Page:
Consuming Culture

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Why do some pregnant American women eat clay? Why do Cornish women blush at the mention of skate? What is the secret of a healthy diet in Papua New Guinea? Consuming Culture is about why we eat what we eat - and what our eating habits say about us. Original, witty, and provocative, this world tour of food cultures shows how food relates to sex, to the culinary snakes and ladders of meat versus vegetables, and to the often baffling rules of eating etiquette. The first book to investigate the human fascination with...
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Overview

Why do some pregnant American women eat clay? Why do Cornish women blush at the mention of skate? What is the secret of a healthy diet in Papua New Guinea? Consuming Culture is about why we eat what we eat - and what our eating habits say about us. Original, witty, and provocative, this world tour of food cultures shows how food relates to sex, to the culinary snakes and ladders of meat versus vegetables, and to the often baffling rules of eating etiquette. The first book to investigate the human fascination with food, Consuming Culture explains how food makes friends or enemies of us all and why many societies, including our own, are obsessed with eating what is bad for them. "Tell me what you eat and I'll tell you who you are," French gastronome Brillat-Savarin declared. To the Aboriginals of Australia it is fried witchetty grubs; to the Bameka of Cameroon it is spiced cat stew. As this pioneering work demonstrates, the use of food in different cultures a round the world is by turns perverse, fascinating, disquieting, and, above all, deeply revealing. From the psychology of supermarkets to the cuisine of trench warfare, from the diet industry to cannibalism, Consuming Culture gives valuable - and often hilarious - insight into the importance of food in our society. It will be an essential source of reference for life in the 1990s.
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Editorial Reviews

Publishers Weekly - Publisher's Weekly
This sly, rollicking cross-cultural account of eating and ``alimentary extremists'' may put some readers off their food. MacClancy To Kill a Bird with Two Stones , a fellow of the Royal Anthropological Institute in Great Britain, has stocked his larder with wittily recorded gastronomic esoterica, manners and foolishness from the British Isles to the Amazon. These include horrific recipes for unspeakable morsels and stories about quixotic faddists such as the ``Great Masticator,'' Horace Fletcher, who advised 32 chews per mouthful. MacClancy proves that all societies have their own definitions of what is and is not edible. Also described here, the Hindu worship of cows, which makes the bovine a taboo food; American squeamishness about germs; the untutored eating habits of feral children; supposed aphrodisiacs; the shifting menus and hours of Western mealtimes and a harrowing report of the Japanese consumption of blow fish so potentially deadly that eating it is akin to playing Russian Roulette. This altogether entertaining book's message? Eating is wonderful, but people are very silly about it. Photos not seen by PW. July
Library Journal
This lively look at the capriciousness of our food choices and the effect that culture has upon our eating habits and preferences should appeal to anyone interested in food in its wider context. MacClancy anthropology, St. Anthony's Coll., Oxford investigates food not as a nutritional substance but as a social, political, and religious element in our lives. Displaying a broad knowledge of both food and culture and revealing a gentle, tongue-in-cheek sense of humor, he discusses taboo foods, vegetarianism, cannibalism, aphrodisiacs, mealtimes, table manners, cravings, fast food, dieting, food faddism, national cuisines, etc., and how they have evolved in different cultures. Through anecdotal accounts of various civilizations, both historical and contemporary, MacClancy clearly demonstrates the impact that culture has on food and concludes that man is not what he eats, but what his society makes him eat.-- Linda Chopra, Cleveland Hts.-University Hts. P . L., Ohio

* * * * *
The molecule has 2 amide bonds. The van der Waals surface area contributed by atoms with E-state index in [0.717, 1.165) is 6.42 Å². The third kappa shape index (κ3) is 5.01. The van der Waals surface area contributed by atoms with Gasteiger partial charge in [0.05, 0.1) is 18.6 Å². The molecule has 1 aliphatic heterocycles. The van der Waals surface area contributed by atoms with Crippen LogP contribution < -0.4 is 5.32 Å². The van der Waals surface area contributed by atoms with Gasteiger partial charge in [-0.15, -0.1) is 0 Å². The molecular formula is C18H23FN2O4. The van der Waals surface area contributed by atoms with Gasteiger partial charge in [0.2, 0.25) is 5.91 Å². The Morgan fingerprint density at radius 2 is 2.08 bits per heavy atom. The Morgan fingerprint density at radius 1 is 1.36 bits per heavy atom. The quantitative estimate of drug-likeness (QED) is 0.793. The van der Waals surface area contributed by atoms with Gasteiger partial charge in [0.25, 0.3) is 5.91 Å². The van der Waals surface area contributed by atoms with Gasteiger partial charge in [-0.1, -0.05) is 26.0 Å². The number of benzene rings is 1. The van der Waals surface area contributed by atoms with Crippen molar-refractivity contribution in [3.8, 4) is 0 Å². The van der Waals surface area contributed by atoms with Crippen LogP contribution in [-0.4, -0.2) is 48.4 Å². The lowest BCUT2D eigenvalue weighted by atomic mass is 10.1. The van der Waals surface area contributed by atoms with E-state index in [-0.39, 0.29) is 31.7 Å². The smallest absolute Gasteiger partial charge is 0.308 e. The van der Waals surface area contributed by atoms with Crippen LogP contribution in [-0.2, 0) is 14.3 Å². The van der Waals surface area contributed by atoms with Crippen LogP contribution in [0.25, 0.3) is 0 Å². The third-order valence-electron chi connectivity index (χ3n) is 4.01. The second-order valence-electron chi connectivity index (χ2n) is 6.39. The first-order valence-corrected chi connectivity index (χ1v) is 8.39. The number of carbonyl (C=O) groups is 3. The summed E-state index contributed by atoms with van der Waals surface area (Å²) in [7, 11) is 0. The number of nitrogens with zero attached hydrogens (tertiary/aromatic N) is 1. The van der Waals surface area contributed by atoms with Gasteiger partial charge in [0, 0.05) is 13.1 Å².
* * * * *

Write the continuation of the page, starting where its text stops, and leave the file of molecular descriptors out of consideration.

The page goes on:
Donna Seaman
Food is more than mere sustenance; it defines cultures, shapes family life, and plays a role in various religions. The deep connection between food and sex is manifest in language; words for eating and loving are often the same. MacClancy, very British and a little corny, takes us on a thoroughly enjoyable multicultural romp through the history of the world's cuisines. Every page of this lively volume is packed with little-known facts about specific foods and eating habits. MacClancy discusses food taboos, diet fads, and the nutritional illogic of the food choices of many societies. His wry sense of humor adds zest to his descriptions of how different cultures have established standard menus and dining etiquette, while a feel for irony shapes his dissection of the politics of food. What's wrong with eating insects, cats, or dogs? How could garlic be seen as a despicable substance? Why is one man's offal another's delicacy? MacClancy ponders the cravings of pregnant women, the vegetarian versus meat-eating debate, and the rituals and desperate circumstances of cannibalism. Intriguing, if frequently facile.
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Product Details

  • ISBN-13: 9780805025781
  • Publisher: Holt, Henry & Company, Inc.
  • Publication date: 2/29/2000
  • Edition description: 1st American ed
  • Pages: 256

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